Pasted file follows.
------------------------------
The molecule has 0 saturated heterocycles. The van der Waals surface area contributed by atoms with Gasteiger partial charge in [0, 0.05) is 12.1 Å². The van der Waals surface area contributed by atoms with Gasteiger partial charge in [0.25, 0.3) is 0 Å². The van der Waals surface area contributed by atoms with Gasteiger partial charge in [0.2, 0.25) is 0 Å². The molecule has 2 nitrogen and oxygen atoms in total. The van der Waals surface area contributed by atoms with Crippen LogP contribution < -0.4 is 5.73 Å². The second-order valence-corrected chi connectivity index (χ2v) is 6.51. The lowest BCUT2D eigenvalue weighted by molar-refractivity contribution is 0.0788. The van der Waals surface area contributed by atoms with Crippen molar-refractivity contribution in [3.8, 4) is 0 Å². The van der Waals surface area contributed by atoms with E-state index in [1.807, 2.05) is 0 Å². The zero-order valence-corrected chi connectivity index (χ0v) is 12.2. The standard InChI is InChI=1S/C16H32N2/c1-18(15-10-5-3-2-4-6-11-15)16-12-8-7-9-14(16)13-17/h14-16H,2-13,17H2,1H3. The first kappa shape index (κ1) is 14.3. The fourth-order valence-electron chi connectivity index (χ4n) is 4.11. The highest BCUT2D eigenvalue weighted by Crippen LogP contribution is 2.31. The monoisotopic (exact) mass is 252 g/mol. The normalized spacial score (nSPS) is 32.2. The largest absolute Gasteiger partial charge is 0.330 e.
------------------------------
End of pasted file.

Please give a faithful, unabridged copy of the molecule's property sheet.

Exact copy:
The molecule has 0 saturated heterocycles. The van der Waals surface area contributed by atoms with Gasteiger partial charge in [0, 0.05) is 12.1 Å². The van der Waals surface area contributed by atoms with Gasteiger partial charge in [0.25, 0.3) is 0 Å². The van der Waals surface area contributed by atoms with Gasteiger partial charge in [0.2, 0.25) is 0 Å². The molecule has 2 nitrogen and oxygen atoms in total. The van der Waals surface area contributed by atoms with Crippen LogP contribution < -0.4 is 5.73 Å². The second-order valence-corrected chi connectivity index (χ2v) is 6.51. The lowest BCUT2D eigenvalue weighted by molar-refractivity contribution is 0.0788. The van der Waals surface area contributed by atoms with Crippen molar-refractivity contribution in [3.8, 4) is 0 Å². The van der Waals surface area contributed by atoms with E-state index in [1.807, 2.05) is 0 Å². The zero-order valence-corrected chi connectivity index (χ0v) is 12.2. The standard InChI is InChI=1S/C16H32N2/c1-18(15-10-5-3-2-4-6-11-15)16-12-8-7-9-14(16)13-17/h14-16H,2-13,17H2,1H3. The first kappa shape index (κ1) is 14.3. The fourth-order valence-electron chi connectivity index (χ4n) is 4.11. The highest BCUT2D eigenvalue weighted by Crippen LogP contribution is 2.31. The monoisotopic (exact) mass is 252 g/mol. The normalized spacial score (nSPS) is 32.2. The largest absolute Gasteiger partial charge is 0.330 e.